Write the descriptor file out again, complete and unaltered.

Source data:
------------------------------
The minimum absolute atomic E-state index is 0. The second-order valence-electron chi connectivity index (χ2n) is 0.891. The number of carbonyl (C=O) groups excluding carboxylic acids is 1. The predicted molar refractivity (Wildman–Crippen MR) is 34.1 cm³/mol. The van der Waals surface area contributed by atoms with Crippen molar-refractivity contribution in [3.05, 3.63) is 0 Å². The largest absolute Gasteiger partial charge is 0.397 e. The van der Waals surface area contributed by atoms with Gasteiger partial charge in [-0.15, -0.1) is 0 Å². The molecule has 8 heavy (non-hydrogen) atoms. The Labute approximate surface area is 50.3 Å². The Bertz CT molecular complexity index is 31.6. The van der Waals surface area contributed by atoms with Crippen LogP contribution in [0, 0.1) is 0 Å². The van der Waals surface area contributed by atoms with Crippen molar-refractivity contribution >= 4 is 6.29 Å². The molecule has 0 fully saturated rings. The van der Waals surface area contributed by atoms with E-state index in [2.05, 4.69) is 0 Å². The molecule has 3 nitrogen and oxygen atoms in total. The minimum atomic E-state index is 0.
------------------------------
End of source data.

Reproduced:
The minimum absolute atomic E-state index is 0. The second-order valence-electron chi connectivity index (χ2n) is 0.891. The number of carbonyl (C=O) groups excluding carboxylic acids is 1. The predicted molar refractivity (Wildman–Crippen MR) is 34.1 cm³/mol. The van der Waals surface area contributed by atoms with Crippen molar-refractivity contribution in [3.05, 3.63) is 0 Å². The largest absolute Gasteiger partial charge is 0.397 e. The van der Waals surface area contributed by atoms with Gasteiger partial charge in [-0.15, -0.1) is 0 Å². The molecule has 8 heavy (non-hydrogen) atoms. The Labute approximate surface area is 50.3 Å². The Bertz CT molecular complexity index is 31.6. The van der Waals surface area contributed by atoms with Crippen LogP contribution in [0, 0.1) is 0 Å². The van der Waals surface area contributed by atoms with Crippen molar-refractivity contribution >= 4 is 6.29 Å². The molecule has 0 fully saturated rings. The van der Waals surface area contributed by atoms with E-state index in [2.05, 4.69) is 0 Å². The molecule has 3 nitrogen and oxygen atoms in total. The minimum atomic E-state index is 0.